Saturday, October 12, 2013

Rome Holidays - 7 Castle St Angelo

After walking for the whole morning, we again getting closer and closer to Vatican.  Along the Tiber River that flows across Rome, stands a Vatican strong-hold, also a safe shelter for the Pope - Castle St Angelo.
Castle St Angelo Full View and the Bridge of Angels

Castle St Angelo was made famous in recent years thanks to Dan Brown's popular novel and later a motion picture Angels & Demons.  Here is where the four cardinals were held captive before they were cruelly murdered one by one.

Castle St Angelo is also unique in the sense that no Asian monarchs will ever do something like this.  The castle first started as Emperor Hadrian's Tomb!  Don't think any Asian monarchs, or any Asian, will so happily adopt a tomb as a residence.  A cultural divide between the east and west is salient in this aspect.

Bridge of Angels across the Tiber River is where you pass by before you reach the castle.   It is a busy place.  Street vendors, street artists and tourists are crowding out the small bridge.  One of the most impressive performance is by two Indians.  One is sitting on a pole which is being held by the other with only one hand.  I suspect the key holds in the hand holding the pole.  If you look carefully, it doesn't look like a human hand, more like a fake hand.  And if you look at the posture of the guy sitting on the floor, doesn't it look a bit odd?
Street Artists on Bridge of Angels
An Angel on the Bridge of Angels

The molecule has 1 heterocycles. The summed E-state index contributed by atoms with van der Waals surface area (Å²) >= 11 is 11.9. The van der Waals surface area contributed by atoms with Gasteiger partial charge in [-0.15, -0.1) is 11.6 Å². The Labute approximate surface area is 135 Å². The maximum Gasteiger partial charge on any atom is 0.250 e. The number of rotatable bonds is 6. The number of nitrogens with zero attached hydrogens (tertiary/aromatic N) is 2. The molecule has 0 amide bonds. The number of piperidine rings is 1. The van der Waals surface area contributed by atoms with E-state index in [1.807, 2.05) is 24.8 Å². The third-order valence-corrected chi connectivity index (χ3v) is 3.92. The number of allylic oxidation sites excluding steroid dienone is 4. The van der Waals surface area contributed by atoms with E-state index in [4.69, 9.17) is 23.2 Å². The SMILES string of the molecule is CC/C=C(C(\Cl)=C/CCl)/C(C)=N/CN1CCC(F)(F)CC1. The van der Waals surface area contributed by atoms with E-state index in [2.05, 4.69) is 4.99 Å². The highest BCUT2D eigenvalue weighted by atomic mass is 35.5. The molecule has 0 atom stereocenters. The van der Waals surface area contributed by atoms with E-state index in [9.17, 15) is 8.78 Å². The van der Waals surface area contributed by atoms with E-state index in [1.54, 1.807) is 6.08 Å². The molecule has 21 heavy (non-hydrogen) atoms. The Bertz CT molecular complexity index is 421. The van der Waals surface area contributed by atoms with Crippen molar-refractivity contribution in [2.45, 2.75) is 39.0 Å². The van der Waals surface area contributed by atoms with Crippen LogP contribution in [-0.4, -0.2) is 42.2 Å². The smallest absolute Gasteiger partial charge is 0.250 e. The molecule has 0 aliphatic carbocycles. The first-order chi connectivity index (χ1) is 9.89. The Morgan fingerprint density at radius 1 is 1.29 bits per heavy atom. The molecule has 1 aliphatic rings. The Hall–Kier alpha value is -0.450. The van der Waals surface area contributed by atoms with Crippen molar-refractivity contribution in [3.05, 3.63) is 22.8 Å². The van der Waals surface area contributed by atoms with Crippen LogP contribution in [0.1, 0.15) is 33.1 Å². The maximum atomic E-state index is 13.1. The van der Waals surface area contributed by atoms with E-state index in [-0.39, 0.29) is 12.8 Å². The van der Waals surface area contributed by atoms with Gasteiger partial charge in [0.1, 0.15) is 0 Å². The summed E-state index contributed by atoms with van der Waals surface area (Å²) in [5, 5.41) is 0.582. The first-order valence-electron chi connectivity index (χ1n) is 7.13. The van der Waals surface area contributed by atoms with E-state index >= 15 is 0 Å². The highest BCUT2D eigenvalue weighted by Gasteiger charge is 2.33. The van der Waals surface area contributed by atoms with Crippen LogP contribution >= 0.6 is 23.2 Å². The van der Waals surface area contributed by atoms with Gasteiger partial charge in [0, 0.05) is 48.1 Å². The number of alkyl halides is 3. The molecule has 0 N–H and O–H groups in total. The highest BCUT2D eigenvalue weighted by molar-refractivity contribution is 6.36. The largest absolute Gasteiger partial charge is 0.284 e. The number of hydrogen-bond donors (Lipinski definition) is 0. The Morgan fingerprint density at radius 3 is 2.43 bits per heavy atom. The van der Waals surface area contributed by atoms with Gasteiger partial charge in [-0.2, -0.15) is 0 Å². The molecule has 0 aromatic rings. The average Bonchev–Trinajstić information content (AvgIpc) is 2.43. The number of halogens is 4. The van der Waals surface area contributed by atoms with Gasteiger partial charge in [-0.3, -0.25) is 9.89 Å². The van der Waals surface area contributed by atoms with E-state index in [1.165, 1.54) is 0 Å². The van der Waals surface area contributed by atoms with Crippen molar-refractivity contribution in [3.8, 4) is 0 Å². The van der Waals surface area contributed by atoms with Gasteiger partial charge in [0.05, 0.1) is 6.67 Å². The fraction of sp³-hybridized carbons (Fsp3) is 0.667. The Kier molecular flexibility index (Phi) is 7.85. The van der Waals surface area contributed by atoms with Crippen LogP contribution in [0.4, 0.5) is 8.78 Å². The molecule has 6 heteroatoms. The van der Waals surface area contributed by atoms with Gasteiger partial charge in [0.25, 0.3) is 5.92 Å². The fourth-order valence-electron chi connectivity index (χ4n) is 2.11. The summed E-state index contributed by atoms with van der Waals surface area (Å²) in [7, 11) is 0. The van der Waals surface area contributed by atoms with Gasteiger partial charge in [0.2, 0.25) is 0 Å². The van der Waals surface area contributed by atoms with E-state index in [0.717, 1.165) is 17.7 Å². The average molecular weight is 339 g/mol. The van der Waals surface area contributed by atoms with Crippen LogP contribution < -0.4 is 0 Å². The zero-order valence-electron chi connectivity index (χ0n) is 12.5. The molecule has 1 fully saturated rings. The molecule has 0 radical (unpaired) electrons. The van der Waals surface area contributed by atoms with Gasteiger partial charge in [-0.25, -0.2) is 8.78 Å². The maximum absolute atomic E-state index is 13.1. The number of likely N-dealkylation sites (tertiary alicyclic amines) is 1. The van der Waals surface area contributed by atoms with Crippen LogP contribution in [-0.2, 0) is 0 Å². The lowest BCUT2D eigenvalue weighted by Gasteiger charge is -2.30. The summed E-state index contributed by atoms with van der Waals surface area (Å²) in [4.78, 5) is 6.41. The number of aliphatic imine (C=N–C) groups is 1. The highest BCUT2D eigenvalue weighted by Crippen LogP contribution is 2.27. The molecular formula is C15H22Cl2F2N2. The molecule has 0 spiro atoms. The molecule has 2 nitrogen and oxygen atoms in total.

At the end of the bridge, you will be greeted by a high wall.  It is meant to be a fortress with strong and high walls to protect the Pope in times of trouble.

On top of the castle, there is a giant bronze statue of archangel Michael.

Statue of Archangel Michael

Legend has it that in 590, Archangel Michael appeared atop the castle, probably at the location where his statue is now, signifying the end of the plague.  Hence, the castle is named as Castle St Angelo, basically means Angel's Castle.

Surprisingly, there is actually a small cafe at the top of the castle, where you can sit down for a cup of coffee, while enjoying the super view of St Peter and Vatican.

View of Vatican from Castle St Angelo

Something that I find contradictory of Roman Catholism is that it always asks people to dress properly, and restraint from lust, but then if you visit one of the chambers in the castle, you will find chambers with the whole roof painted with nothing but naked men and women, all of them.  What does it really say about the church?  No photography allowed indoor in the castle, so I can't share with you the paintings.

I missed out one important part of the castle, which is the fortified escape walkway connecting Vatican and Castle St Angelo.  It is located at the back of the castle, and I am not sure whether it is open to the public.  During the sack of Rome in 1527, by the Holy Roman Empire Emperor Charles V, that fortified escape path saved Pope Clement VII, although just temporarily.  With 147 of his 200 strong Swiss guards died in the battle, and under siege in the small little Castle St Angelo, nobody would expect Clement to be able to hold for long.  This war in 1527 also marks the end of the Renaissance period, a high point in Europe's history.

You can find all my Rome Holidays posts here.

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